Healthy Eating Guidelines
To be healthier, follow this simply Healthy Eating Guidelines.
According to the Dietary Guidelines for Americans, a healthy eating plan:
•Emphasizes fruits, vegetables, whole grains, and fat-free or low-fat milk and milk products
•Includes lean meats, poultry, fish, beans, eggs, and nuts
•Is low in saturated fats, trans fats, cholesterol, salt (sodium), and added sugars
•Stays within your daily calorie needs
Sounds easy enough right? Well, it's also easy NOT to do.
Approximately 75% of our health is determined by the foods we eat. In making your food choices, it is important to learn about the macronutrients (protein, carbohydrates and fats), their purpose and the balance needed to provide you with the energy to get through the day.
However, following the guidelines also need to be complimented by:
• Get the right amount and type of physical activity
• Take the proper supplements - even though you may be eating the right stuff, you may not be getting the proper nutrition
• Become part of a group - studies show this helps with accountability and motivation to stay on track
Note the last one...become part of a group. There are hundreds of programs out there, not only with healthy eating but also weight loss and fitness.
Here's the thing....they all are designed "to work". The determining factor is whether you follow the program to a "T". If "YOU" don't work...the program won't work.
Healthy eating guidelines familar to most people is the USDA's Food Pyramid that we all learn in elementary school. It consisted of standard food groups with the recommendation to consume a certain amount each day...fruits, vegetables, dairy and so forth. Starting in the early 1990's it has been revised a couple of times. Isn't it any wonder we have gotten confused?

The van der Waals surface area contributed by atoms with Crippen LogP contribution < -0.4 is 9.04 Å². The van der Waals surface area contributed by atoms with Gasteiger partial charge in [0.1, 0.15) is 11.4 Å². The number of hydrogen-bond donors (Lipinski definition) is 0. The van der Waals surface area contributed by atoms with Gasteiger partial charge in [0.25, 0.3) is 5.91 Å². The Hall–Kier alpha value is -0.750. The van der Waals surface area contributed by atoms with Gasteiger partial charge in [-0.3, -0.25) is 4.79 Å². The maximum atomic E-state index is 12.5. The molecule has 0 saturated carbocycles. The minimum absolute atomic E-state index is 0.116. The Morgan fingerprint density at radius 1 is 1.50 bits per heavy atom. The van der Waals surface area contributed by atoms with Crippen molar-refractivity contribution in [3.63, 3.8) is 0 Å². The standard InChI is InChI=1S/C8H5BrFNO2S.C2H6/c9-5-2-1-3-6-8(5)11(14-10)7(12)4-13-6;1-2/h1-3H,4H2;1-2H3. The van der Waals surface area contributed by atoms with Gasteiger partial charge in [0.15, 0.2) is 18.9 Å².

However, it still lacks a key component...QUALITY.
Dr. Walter Willett blames many of the pyramid's recommendations--6 to 11 servings of carbohydrates, all fats used sparingly--for much of the current wave of obesity. Willett makes a crucial, rarely mentioned point about the nutrition pyramid:
"The thing to keep in mind about the USDA Pyramid is that it comes from the Department of Agriculture, the agency responsible for promoting American agriculture, not from the agencies established to monitor and protect our health."
It's no wonder that dairy products and American-grown grains such as wheat and corn figure so prominently in the USDA's healthy eating guidelines.
To follow good healthy eating guidelines, your daily diet should have a good variety of quality vegetables, fruits and whole grains in addition to what was stated above by the Dietary Guidelines for Americans.
It should be balanced with the macronutrients of carbohydrates, protein and fat (the good kind).
Our recommendations are:
• Carbohydrates – fuel your body (energy), 45 % – 65%
•Proteins – build your body (muscle), 15% – 25%
•Fats – heal your body (cells), 20% – 35%
Additionally, an all important thing missing from most everyone's diet...FIBER. The National Fiber Council recommends 32 grams of fiber daily for an adult to maintain proper health. The average american gets around half that amount. This causes serious health issues.
Besides not getting enough of high quality nutrients, the American diet also consists of too many processed foods. Chemicals are used in the processing and strips the foods of its vital nutrients. The chemicals are also added upon packaging as a preservative and anti-caking agent.
Do we really need these chemicals in our diet? We didn't 50 years ago. The motive behind the processing today is usually in the name of the food companies padding their profits by using cheaper ingredients..
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